Retired Navy captain, pharmacist speaks about leadership
Posted on August 29, 2014 in Clinical Research, Students
Over 100 faculty, staff, and students filed into Ed Herring Lecture Hall to hear a lecture on leadership given by retired Navy Captain and pharmacist, Mark Brouker, on Wednesday, August 27. Captain Brouker has learned much regarding the art of leadership and is absolutely passionate about helping others on their leadership journey.
Captain Brouker recently completed an illustrious 30 year naval career. He served in a number of leadership positions in the United States, overseas, and onboard naval ships, spanning entry level pharmacy management positions to the C-suite.
Captain Brouker served as Pharmacy Department Head at a number of Naval Hospitals, Deputy Director of the Department of Defense Pharmacoeconomic Center, Executive Officer at U.S. Naval Hospital, Rota Spain, Commanding Officer at Naval Hospital Bremerton, Washington and Chief of Staff, Navy Medicine West. As Chief of Staff he was responsible for day to day operations of 10 Navy hospitals from the West Coast to the Western Pacific and executive coaching for 10 Commanding Officers. Captain Brouker is the first Pharmacy Officer in the Navy to be selected as Commanding Officer of a Family Medicine Teaching Hospital and the first Pharmacy Officer in the Navy to be selected as a regional Chief of Staff.
Captain Brouker’s presentation was titled “Leadership Pearls” in which he spoke of three specific traits of a leader; care for your staff, show optimism, and continuously learn the art of leadership.
In order to care for your staff, you need to get to know them. “Leadership is about building relationships, it’s a contact sport” Brouker said.
Try to make sure their basic needs are met, discuss their goals, and find out their struggles.
“If you learn nothing else from today, remember this, spending thirty minutes to get to know each other. It’s an extremely powerful tool,” he stated.
Another step in caring for your staff is to be sure to give accolades. Make sure you tell your staff when they are doing a good job. Alternatively, if someone isn’t doing well or doing something wrong, fix it. Talk to the staff member; figure out what the problem is, and how to fix it.
Leadership pearl number two is show optimism. When you have a “can do” attitude, it will emulate to the staff. Captain Brouker referenced Shackleton’s Way by Morrell and Capparell which tells the story of Ernest Shackleton and his crew being trapped in the ice around Antarctica for months with no way of communication to get help. Shackleton and his crew amazingly survived, mainly because of his optimism and his will for himself and his crew to survive.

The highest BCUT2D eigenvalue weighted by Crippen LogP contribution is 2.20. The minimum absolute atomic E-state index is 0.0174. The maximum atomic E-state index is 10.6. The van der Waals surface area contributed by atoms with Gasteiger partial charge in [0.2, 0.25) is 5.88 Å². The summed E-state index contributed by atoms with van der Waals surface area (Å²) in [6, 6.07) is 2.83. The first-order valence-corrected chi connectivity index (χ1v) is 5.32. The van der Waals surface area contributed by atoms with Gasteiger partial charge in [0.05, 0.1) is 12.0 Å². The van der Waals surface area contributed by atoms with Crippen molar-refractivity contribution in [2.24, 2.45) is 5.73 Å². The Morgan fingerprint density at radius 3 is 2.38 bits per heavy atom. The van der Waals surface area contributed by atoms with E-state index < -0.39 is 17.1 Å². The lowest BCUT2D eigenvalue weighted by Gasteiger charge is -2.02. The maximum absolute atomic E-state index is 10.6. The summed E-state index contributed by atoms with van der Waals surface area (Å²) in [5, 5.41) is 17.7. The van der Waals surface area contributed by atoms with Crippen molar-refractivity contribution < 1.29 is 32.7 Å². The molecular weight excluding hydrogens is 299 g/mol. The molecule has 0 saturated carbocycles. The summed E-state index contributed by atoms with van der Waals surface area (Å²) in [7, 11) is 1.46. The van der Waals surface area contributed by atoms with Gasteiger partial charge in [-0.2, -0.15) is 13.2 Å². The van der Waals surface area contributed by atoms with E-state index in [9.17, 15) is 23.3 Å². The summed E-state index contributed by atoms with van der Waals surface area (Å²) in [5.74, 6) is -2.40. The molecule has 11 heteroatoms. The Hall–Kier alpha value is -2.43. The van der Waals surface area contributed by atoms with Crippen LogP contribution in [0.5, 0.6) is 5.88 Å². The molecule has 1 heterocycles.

“You have three options when being a leader; be optimistic, fake it, or take the day off” he said.
A pessimistic leader is worse than an absent leader because a pessimistic leader will emulate that attitude towards his staff and everyone will feel it, whereas an absent leader isn’t there and can’t emulate the bad attitude. So if you’re having a bad day and you can’t fake it, take the day off.
“Be humble, have fun, and don’t take yourself too seriously” said Brouker.
The third leadership pearl is to continuously learn the art of leadership. Many times we are taught things at a young age from our parents or grandparents, but we forget. Make sure you always take time to learn new things about leadership or remember the leadership skills our families have taught us and use them.
Captain Brouker believes there should be more leadership courses taught before students graduate and go out to their new jobs.
Col. William Pickard, Chair of the Clinical Research Department, stated that Captain Brouker has been approved to teach an online leadership course in the Clinical Research Department as an elective course which all CPHS students will be able to complete.
Photo: Captain Brouker addresses the student audience
Article by: Kayla N. Clark